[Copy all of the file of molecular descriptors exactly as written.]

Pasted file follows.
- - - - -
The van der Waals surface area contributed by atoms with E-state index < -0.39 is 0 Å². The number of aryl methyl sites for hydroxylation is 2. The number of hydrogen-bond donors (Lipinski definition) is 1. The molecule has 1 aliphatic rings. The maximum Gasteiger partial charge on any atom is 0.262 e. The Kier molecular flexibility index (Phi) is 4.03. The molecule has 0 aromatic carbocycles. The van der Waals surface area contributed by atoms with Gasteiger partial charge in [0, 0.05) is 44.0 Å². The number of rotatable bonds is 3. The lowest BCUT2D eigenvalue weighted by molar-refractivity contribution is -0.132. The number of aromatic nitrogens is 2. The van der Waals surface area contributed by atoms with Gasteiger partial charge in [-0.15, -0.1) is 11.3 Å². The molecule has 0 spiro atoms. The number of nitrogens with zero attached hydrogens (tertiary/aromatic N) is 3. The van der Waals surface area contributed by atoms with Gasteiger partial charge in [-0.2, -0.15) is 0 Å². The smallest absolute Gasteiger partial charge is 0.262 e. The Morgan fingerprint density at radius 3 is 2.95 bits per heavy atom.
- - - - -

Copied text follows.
The van der Waals surface area contributed by atoms with E-state index < -0.39 is 0 Å². The number of aryl methyl sites for hydroxylation is 2. The number of hydrogen-bond donors (Lipinski definition) is 1. The molecule has 1 aliphatic rings. The maximum Gasteiger partial charge on any atom is 0.262 e. The Kier molecular flexibility index (Phi) is 4.03. The molecule has 0 aromatic carbocycles. The van der Waals surface area contributed by atoms with Gasteiger partial charge in [0, 0.05) is 44.0 Å². The number of rotatable bonds is 3. The lowest BCUT2D eigenvalue weighted by molar-refractivity contribution is -0.132. The number of aromatic nitrogens is 2. The van der Waals surface area contributed by atoms with Gasteiger partial charge in [-0.15, -0.1) is 11.3 Å². The molecule has 0 spiro atoms. The number of nitrogens with zero attached hydrogens (tertiary/aromatic N) is 3. The van der Waals surface area contributed by atoms with Gasteiger partial charge in [-0.2, -0.15) is 0 Å². The smallest absolute Gasteiger partial charge is 0.262 e. The Morgan fingerprint density at radius 3 is 2.95 bits per heavy atom.